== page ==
|IMG Interview: Wideload's Alexander Seropian|
September 2, 2004 | Tuncer Deniz
Founded in 1991 by Alexander Seropian, Bungie Software began as a small Mac gaming company producing hit titles such as Pathways Into Darkness, Marathon, Myth, and of course, Halo. After a brief two-year stint at Microsoft, Seropian left the company to form another gaming company.
Wideload, as the new company is called, is now developing a new game using the Halo engine and is expected to debut sometime in 2005. Aspyr and Wideload recently announced adeal in which Aspyr will be publishing Wideload's first title.
IMG caught up with Seropian to talk about his new publishing deal with Aspyr, the company's new game, and much more.
IMG: So, tell us a bit about Wideload. When did you start the company? How many employees do you have now?
Seropian: Wideload was founded on Valentine's Day 2003 (yeah, yeah - a labor of love!). We have 12 people in the studio - programmers, artists and designers. Our goal is to keep the internal studio small, producing a highly creative culture and then leveraging our internal talents to manage and collaborate with an independent talent pool.
IMG: When you started Bungie you decided to publish all the games yourself. With Wideload, however, your business model is quite different. Can you explain?
Seropian: I realized that the challenges facing publishers and developers are financial and creative respectively. I find the creative challenges more interesting and have been inspired to create a new way of making games. It's a great side effect that this model solves the financial challenges too. I also think there's a real opportunity to take the industry forward by creating a new development process.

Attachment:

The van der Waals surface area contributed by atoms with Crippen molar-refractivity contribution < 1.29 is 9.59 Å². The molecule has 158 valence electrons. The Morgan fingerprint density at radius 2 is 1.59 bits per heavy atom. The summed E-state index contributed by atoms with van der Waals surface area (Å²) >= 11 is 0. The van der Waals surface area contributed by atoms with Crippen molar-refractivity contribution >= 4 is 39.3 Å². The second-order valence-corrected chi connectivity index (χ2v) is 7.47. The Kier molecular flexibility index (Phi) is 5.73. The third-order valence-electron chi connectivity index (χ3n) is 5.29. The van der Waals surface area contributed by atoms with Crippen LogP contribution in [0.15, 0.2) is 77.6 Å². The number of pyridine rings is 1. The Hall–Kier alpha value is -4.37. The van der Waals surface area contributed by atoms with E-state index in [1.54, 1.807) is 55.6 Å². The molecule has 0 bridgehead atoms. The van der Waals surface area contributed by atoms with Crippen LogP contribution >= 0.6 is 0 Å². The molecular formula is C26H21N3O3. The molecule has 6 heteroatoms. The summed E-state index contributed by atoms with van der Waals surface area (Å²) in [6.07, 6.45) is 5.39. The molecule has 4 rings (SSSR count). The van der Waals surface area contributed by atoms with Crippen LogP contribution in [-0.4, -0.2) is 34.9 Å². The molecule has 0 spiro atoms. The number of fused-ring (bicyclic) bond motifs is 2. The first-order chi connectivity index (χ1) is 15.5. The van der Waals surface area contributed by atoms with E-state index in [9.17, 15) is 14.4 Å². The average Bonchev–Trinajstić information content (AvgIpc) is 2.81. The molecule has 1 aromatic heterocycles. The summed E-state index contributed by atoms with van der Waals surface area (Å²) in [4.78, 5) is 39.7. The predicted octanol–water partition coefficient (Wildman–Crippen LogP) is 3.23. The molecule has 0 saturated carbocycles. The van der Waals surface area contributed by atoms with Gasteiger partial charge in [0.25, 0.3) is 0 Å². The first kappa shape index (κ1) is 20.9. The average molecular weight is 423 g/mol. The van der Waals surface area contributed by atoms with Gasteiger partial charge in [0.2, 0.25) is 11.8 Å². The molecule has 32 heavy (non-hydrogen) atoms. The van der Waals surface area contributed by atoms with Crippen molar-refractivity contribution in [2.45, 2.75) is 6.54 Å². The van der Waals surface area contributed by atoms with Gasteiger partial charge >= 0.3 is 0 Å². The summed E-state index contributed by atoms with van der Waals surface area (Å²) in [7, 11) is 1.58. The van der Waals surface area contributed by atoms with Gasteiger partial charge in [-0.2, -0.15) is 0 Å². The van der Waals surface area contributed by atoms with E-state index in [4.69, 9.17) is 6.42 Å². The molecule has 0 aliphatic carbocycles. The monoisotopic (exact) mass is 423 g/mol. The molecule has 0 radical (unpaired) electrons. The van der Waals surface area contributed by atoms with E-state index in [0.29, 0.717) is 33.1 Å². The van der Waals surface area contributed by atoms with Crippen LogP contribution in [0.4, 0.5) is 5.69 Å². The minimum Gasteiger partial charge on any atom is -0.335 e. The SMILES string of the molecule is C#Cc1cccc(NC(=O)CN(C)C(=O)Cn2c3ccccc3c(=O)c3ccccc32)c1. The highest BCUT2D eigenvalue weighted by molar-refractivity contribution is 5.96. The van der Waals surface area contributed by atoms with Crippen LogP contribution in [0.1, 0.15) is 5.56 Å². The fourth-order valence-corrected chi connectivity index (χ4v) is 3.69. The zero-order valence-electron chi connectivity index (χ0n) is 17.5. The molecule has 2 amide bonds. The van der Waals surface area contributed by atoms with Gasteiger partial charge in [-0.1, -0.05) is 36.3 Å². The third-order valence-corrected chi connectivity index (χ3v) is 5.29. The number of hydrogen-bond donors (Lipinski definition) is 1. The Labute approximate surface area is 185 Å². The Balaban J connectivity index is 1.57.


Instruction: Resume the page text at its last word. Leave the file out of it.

IMG: Tell us about this deal with Aspyr. Why did you decide to go with Aspyr to publish your first game?
Seropian: Beyond having a mutual trust and respect for what each other are doing, I know that my first game is as important to Aspyr as it is to me, which is very different from being one product of many at a larger publisher. This is the first time Aspyr will be branching out into new and original IP, so they are putting a lot of focus and support behind this title In addition, they understand and believe in the goals I've laid out for Wideload and we've created a unique partnership to see them through.
IMG: What kind of game is Wideload working on and when do you expect it to be released?
Seropian: We are working on an action game that's set to come out in 2005.
IMG: There's some speculation that the game you're working on is a new Marathon game. Care to comment?
Seropian: Not true. Not even close.
IMG: The origins of the name Bungie is a closely guarded secret. How about Wideload? Where did that name come from?
Seropian: I'm all for traditions!
IMG: When you started Bungie back in the early 90's the barriers to entry were relatively tame. These days, however, the competition in gaming is intense and you need multi-million dollar budgets to create a triple A title. Is it becoming increasingly difficult to build successful games?
Seropian: Yes - games have become increasingly more complex and cost intensive to produce. The teams have become more specialized and the sheer quantity of assets required to make a game has exploded with this round of consoles. And it's set to explode again with the next round. Our new development model at Wideload is very effective at promoting creativity and original IP in this changing climate.